|Date of birth|
|Date of death||Jun 18, 1999|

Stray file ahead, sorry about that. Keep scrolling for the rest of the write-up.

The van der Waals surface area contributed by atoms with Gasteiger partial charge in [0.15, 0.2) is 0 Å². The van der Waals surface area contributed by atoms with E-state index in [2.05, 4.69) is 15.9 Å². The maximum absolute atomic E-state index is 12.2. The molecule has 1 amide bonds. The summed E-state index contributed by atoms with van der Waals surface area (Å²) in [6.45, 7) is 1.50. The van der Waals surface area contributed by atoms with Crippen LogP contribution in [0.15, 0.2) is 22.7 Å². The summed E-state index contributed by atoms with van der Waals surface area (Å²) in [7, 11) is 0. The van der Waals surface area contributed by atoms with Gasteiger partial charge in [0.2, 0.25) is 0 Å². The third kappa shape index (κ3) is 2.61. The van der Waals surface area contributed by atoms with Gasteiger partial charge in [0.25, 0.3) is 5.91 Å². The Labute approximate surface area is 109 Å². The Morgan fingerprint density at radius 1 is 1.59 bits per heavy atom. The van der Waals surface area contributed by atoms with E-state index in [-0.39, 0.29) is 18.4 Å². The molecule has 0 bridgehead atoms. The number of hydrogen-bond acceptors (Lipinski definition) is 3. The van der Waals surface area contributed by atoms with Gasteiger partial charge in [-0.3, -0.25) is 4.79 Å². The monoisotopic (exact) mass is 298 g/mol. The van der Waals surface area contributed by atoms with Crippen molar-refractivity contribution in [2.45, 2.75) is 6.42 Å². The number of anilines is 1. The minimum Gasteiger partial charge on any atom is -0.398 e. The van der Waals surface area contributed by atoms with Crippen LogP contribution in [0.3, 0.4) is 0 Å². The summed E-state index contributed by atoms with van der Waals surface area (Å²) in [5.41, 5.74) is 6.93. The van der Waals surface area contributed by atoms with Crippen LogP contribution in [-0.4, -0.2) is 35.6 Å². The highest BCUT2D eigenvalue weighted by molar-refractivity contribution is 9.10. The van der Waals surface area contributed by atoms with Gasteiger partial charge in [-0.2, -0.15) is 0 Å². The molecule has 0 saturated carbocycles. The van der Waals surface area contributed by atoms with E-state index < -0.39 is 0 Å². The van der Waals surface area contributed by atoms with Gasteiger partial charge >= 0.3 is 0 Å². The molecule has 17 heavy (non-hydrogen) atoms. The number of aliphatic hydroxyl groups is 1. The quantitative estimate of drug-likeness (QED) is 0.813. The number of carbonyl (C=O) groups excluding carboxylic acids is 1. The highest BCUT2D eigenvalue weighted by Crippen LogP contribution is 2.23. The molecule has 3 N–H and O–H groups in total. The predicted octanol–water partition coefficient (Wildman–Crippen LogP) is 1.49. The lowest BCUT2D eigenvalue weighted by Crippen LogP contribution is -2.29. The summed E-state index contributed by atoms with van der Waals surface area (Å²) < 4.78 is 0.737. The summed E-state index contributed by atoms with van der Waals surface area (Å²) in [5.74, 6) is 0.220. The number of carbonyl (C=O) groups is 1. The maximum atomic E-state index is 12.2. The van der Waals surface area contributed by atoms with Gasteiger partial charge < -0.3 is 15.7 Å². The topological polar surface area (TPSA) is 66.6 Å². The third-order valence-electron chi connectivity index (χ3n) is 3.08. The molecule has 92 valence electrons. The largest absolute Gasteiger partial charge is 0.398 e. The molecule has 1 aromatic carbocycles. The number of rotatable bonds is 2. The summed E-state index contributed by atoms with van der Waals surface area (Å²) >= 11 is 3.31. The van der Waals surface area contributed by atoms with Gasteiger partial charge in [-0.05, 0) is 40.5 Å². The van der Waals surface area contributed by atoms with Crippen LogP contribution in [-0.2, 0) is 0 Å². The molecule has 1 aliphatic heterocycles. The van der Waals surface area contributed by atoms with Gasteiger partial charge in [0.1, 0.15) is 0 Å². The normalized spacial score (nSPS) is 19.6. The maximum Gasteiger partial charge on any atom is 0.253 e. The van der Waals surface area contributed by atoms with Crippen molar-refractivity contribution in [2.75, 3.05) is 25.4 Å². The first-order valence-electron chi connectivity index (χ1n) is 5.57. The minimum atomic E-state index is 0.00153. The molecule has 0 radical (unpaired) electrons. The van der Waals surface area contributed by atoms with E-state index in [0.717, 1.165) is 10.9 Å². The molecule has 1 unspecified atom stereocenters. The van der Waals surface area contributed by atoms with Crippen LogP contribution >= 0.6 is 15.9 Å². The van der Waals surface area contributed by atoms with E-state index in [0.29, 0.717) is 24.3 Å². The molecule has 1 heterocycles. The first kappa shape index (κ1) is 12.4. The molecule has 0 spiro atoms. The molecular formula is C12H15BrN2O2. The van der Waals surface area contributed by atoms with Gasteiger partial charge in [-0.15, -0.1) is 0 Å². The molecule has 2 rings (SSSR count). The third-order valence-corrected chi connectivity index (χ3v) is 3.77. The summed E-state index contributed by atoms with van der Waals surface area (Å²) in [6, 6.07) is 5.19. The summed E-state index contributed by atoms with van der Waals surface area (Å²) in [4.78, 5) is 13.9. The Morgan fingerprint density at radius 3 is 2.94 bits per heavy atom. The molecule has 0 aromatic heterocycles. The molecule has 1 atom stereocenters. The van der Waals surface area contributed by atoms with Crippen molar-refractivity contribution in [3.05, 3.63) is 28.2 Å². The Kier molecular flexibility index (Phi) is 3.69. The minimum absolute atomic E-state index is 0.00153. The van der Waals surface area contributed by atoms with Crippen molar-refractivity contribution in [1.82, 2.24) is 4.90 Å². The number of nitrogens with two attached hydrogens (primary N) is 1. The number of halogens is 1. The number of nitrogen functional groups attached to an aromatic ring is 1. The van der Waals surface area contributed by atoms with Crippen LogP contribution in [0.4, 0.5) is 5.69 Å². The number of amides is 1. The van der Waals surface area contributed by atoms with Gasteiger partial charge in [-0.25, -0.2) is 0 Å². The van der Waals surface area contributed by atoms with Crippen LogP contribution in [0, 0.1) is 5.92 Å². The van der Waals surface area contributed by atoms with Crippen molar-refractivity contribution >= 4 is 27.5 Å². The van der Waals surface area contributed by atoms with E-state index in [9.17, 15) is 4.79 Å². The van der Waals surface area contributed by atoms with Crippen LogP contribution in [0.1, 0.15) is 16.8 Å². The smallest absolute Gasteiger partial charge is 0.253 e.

Brian Baldwin (July 16, 1958 – June 18, 1999) was an African American who was executed in 1999 in Alabama, USA for the murder of a white woman. The only evidence against Baldwin was his own confession which he retracted saying it had been forced out of him by beatings and shocks from an electric cattle-prod by the local police. Death penalty opponents regard this case as wrongful execution of a man who did not commit the murder due to racial bias. In 1977, Naomi Rolon, aged 16, was driving on her way to visit her father in hospital in North Carolina. She was kidnapped, raped and killed on March 14, 1977. The police found her body and car beside a rural road in Monroe County, Alabama. Ed Horsley confessed to the murder after being arrested on unrelated charges and was executed in 1996. Horsley testified that he alone committed the murder. Baldwin had escaped with Horsley from a North Carolina youth prison camp on March 12, 1977. When arrested Baldwin claimed that the local police had beaten him and subjected him to shocks from an electric cattle-prod forcing him to admit to the murder of Rolon. He later retracted the confession (which had incorrect information about how Rolon died and the murder weapon). Nathaniel Mazdie, a black former Deputy sheriff later testified that he had seen Baldwin being beaten to extract his confession and that a cattle prod was present at the jail and three witnesses testified to seeing bruises on Baldwin's back and body after the interrogation. The jury was all white in an area that was 46% black. The judge refused funds for Baldwin's defence and his lawyer had no defence witnesses. Baldwin had no blood on his clothes (Horsley did), there were no Baldwin fingerprints on the murder weapon and the murder had been committed by a left-handed person whereas Baldwin was right handed (evidence not available at the trial). The trial and conviction were completed in 1 1/2 days. The main appeal was heard by Robert E. Lee Key the same judge that had convicted Baldwin although it is normally accepted in law that the same judge cannot preside over a hearing to appeal his own case. The case was taken to the Supreme Court with 33 senior judges and prosecutors signing a letter supporting Baldwin. The Supreme Court declined to reverse the decision. The Pope, former president Jimmy Carter, the Archbishop of Mobile, Alabama, 26 members of thee Congressional Black Caucus of the United States Congress and Martin Luther King's widow Coretta petitioned to prevent Baldwin's execution but were unsuccessful. All evidence of the case was lost or destroyed after the execution.